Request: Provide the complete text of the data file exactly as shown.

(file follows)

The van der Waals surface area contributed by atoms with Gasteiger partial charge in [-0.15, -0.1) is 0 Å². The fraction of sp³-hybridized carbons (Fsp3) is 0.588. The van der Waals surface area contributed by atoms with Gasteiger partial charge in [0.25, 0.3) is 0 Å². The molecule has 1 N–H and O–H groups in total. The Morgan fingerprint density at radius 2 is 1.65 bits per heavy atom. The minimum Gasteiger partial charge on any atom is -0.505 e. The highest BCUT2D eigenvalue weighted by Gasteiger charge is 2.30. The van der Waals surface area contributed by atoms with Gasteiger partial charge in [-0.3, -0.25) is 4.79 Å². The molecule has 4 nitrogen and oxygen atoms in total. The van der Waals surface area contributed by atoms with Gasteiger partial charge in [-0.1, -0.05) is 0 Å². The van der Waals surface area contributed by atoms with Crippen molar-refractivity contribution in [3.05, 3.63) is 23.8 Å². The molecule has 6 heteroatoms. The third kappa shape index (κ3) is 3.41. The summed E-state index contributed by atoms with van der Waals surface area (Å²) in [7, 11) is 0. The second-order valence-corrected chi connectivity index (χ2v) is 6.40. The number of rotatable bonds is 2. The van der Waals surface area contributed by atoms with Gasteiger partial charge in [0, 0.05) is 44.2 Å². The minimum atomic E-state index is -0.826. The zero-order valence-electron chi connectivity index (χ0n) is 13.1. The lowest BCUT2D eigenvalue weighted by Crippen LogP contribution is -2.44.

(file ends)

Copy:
The van der Waals surface area contributed by atoms with Gasteiger partial charge in [-0.15, -0.1) is 0 Å². The fraction of sp³-hybridized carbons (Fsp3) is 0.588. The van der Waals surface area contributed by atoms with Gasteiger partial charge in [0.25, 0.3) is 0 Å². The molecule has 1 N–H and O–H groups in total. The Morgan fingerprint density at radius 2 is 1.65 bits per heavy atom. The minimum Gasteiger partial charge on any atom is -0.505 e. The highest BCUT2D eigenvalue weighted by Gasteiger charge is 2.30. The van der Waals surface area contributed by atoms with Gasteiger partial charge in [-0.3, -0.25) is 4.79 Å². The molecule has 4 nitrogen and oxygen atoms in total. The van der Waals surface area contributed by atoms with Gasteiger partial charge in [-0.1, -0.05) is 0 Å². The van der Waals surface area contributed by atoms with Crippen molar-refractivity contribution in [3.05, 3.63) is 23.8 Å². The molecule has 6 heteroatoms. The third kappa shape index (κ3) is 3.41. The summed E-state index contributed by atoms with van der Waals surface area (Å²) in [7, 11) is 0. The second-order valence-corrected chi connectivity index (χ2v) is 6.40. The number of rotatable bonds is 2. The van der Waals surface area contributed by atoms with Gasteiger partial charge in [0, 0.05) is 44.2 Å². The minimum atomic E-state index is -0.826. The zero-order valence-electron chi connectivity index (χ0n) is 13.1. The lowest BCUT2D eigenvalue weighted by Crippen LogP contribution is -2.44.